In Memory

Sister M. Visitation Hines, IHM

April 6, 1886 – October 4, 1915

Sister M. Visitation Hines, IHM, of the Sisters, Servants of the Immaculate Heart of Mary died on October 4, 1915 at the West Side Hospital in Scranton, Pennsylvania, as the result of an accident.

She was born on April 6, 1886, in Pittston, Pennsylvania, and given the name Agnes C. She was the daughter of Thomas J. and Anna Mullen Hines. She entered the IHM Congregation on July 2, 1907, received the religious habit on April 13, 1909, and made profession of her vows on August 2, 1911.

Sister Visitation enjoyed her years of teaching children in our IHM mission schools, including at St. Cecilia Academy in Scranton, Pennsylvania.

She is survived by three brothers, Martin McHale, Thomas C. Hines, and W. Russell Hines, and four sisters, Sister M. Demetrius, IHM, Margaret Walsh, Nona Theresa Lally and Mary.

Interment is at the Marywood College Cemetery, on the grounds of Marywood College in Scranton, Pennsylvania.

Memorial contributions may be made to support the retired IHM Sisters c/o the IHM Sisters Retirement Fund, IHM Center, 2300 Adams Avenue, Scranton, PA 18509.

“It is noticeable that in the religious life all works of worth prosper only in the shadow of the Cross. The opening of Marywood College was followed by a calamity, the sudden death of our dear Sister M. Visitation Hines, who was killed by an automobile on October 4, 1915. Sister M. Visitation and Sister M. Francesca, both of Saint Cecilia’s Academy, were on their way home from Saint Ann’s Monastery, where they had gone to Confession. As they were crossing Main Avenue, below the monastery, an automobile struck Sister M. Visitation and dragged her several feet. Father Patrick was hastily summoned, but Sister was unconscious. The dying Sister was placed in an automobile and taken to the West Side Hospital. She never regained consciousness and before the hospital was reached her pure soul had entered into the house of its Eternity.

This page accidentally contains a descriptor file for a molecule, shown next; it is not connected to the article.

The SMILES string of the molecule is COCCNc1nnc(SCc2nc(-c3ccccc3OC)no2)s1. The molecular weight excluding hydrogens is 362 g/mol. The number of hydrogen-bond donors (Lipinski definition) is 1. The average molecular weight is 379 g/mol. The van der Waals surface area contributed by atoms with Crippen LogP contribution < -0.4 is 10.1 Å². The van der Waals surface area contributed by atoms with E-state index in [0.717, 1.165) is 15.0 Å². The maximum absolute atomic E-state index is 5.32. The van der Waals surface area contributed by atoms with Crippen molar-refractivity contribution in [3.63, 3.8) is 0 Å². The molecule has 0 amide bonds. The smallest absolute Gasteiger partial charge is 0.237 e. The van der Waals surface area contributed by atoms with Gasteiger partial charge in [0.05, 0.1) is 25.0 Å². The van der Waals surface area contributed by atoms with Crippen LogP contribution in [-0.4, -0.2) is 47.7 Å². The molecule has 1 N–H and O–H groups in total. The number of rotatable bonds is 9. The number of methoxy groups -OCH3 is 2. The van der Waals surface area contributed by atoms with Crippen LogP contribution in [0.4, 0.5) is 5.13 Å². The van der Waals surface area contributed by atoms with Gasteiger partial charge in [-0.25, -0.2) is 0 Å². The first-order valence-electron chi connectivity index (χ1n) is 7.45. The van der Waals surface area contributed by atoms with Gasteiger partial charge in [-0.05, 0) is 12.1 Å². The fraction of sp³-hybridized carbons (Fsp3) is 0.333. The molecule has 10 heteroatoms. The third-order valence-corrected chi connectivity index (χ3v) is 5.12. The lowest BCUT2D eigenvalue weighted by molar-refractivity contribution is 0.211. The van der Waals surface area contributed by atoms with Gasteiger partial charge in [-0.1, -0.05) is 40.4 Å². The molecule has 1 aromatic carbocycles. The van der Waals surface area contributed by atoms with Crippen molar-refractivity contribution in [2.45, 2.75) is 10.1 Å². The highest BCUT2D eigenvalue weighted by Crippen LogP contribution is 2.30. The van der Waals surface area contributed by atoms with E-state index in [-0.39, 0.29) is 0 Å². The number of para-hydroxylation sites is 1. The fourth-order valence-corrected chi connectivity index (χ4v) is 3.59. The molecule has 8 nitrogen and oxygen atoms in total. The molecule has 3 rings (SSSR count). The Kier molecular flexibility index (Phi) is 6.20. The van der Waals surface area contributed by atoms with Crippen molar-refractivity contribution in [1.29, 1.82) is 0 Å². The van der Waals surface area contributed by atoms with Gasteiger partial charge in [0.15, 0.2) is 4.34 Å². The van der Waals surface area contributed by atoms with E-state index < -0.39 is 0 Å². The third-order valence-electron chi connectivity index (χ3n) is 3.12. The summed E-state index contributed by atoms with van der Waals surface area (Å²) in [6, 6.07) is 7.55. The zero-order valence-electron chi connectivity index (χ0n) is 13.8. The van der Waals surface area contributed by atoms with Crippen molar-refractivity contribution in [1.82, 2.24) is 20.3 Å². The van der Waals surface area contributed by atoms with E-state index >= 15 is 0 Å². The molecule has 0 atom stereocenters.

Sister M. Visitation’s awful death cast a shadow of gloom not only over the community, but over the entire city. Every heart was sad, for all felt that it was an untimely taking away of a young life full of promise.

Sister M. Visitation Hines was a young religious of superior attainments. The training she had received along the chosen lines of her vocation rendered her peculiarly fitted to the work of teaching. She was a successful teacher and was much beloved by her pupils. She was of a bright, happy disposition, and the cheerfulness with which she fulfilled her obligations endeared her to her Sisters in the community. In her funeral sermon the Right Reverend Bishop said that though “death had come to her like a thief in the night, it did not find her unprepared. Her whole life, both in the convent and out of it, had been but a preparation for the supreme hour. When she lay under that automobile on the open street in Hyde Park, crushed and mangled, she was prepared for that hour, because all her days and hours were spent in preparation for the supreme moment.”‘

Excerpted from The Sisters of the I.H.M.: The Story of The Founding of The Congregation of the Sisters, Servants of the Immaculate Heart of Mary and Their Work In The Scranton Diocese by Sister M. Immaculata Gillespie, IHM, P.J. Kenedy & Sons, NY, 1921, pgs. 455, 456

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